Gunmen who kidnapped more than 100 students from a high school in northwestern Nigeria have released 15 more of the hostages after collecting ransom, a representative of families said on Sunday.
Scores of assailants stormed Bethel Baptist High School on July 5 on the outskirts of Kaduna State capital city Kaduna, abducting 121 students who were sleeping in their dorms.
The Bethel abduction was part of a string of kidnappings by armed gangs known locally as bandits who have long terrorised northwest and central Nigeria, looting, stealing cattle and kidnapping for ransom.
Around 1,000 students have been kidnapped since December after gangs started to target schools and colleges. Most have been released after negotiations, but scores are still being held in forest camps.
“Fifteen students were released last night after ransom was paid,” Reverend Joseph Hayab, a local church leader and representative of Bethel parents, told AFP.
Hayab declined to say how much was paid as local authorities say they are opposed to ransoms and have threatened to jail those who make payments.
So far 56 of the kidnapped Bethel students have been released or escaped from their abductors.
“We still have 65 more of our students with the bandits and we are working to see they can be freed,” Hayab said.
– Death in captivity –
On Wednesday nine pupils of an Islamic seminary were seized by motorcycle-riding attackers in Katsina state, the second such incident in as many months.
Many hostages remain captive, including more than 136 children abducted in June from an Islamic seminary in Tegina in central Niger state, four of whom have died in captivity.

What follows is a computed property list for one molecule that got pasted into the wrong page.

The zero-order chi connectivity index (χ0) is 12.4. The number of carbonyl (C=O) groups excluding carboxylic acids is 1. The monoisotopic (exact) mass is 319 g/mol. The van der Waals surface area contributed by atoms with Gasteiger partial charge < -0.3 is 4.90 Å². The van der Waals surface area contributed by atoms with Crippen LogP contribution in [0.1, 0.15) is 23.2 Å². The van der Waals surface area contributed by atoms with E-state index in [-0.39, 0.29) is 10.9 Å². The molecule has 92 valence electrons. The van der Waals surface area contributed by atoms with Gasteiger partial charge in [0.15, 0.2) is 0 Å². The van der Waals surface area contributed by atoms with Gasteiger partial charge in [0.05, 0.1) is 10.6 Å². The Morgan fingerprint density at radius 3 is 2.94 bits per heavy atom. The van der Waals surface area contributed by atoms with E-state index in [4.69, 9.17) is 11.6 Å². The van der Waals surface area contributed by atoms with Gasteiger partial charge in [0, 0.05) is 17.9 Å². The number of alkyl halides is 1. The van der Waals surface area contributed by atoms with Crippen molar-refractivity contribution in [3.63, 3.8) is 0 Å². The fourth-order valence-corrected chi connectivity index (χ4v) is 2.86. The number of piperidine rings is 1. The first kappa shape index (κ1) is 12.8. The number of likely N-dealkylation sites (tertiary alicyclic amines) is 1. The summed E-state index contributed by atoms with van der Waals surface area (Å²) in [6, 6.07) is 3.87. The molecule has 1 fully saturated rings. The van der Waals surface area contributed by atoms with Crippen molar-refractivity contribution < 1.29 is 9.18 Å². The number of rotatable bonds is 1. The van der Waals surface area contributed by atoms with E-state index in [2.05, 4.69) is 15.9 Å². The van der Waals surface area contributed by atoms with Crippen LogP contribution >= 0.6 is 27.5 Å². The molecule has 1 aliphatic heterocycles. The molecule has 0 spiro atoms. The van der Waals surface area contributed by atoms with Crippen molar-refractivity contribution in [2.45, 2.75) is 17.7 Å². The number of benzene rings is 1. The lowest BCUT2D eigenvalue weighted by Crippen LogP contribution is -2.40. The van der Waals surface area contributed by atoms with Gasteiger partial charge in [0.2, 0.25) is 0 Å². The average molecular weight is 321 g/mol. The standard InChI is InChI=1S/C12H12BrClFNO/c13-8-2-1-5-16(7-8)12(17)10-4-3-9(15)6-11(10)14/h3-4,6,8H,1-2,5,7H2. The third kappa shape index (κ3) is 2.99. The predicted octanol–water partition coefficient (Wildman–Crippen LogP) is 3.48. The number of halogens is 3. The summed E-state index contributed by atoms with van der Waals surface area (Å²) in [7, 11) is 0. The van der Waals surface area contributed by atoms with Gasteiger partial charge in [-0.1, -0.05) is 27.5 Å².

On Friday the gangs asked the seminary to send clothing for the schoolchildren who have been in the same clothes for months, according to one of the parents.
“They phoned the head of the school and told him to ask parents to send the children new clothes as the one they have been wearing are in shreds,” Maryam Mohammed, whose seven children are among the hostages, told AFP.
The violence in northwestern and central Nigeria is rooted in clashes between nomadic cattle herders and local farmers over land and water. But violence has spiralled into widespread tit-for-tat attacks, mass kidnapping and banditry.
Kidnap gangs are driven by financial motives though there are signs of increasing ties between them and Islamist militants fighting a 12-year insurgency in the country’s northeast. That conflict has killed around 40,000 people and displaced more than two million from their homes.
Nigerian jihadists also carried out mass abductions in the past, including the abduction of more than 300 schoolgirls from a remote village of Chibok in 2014. Some of those girls are still in captivity.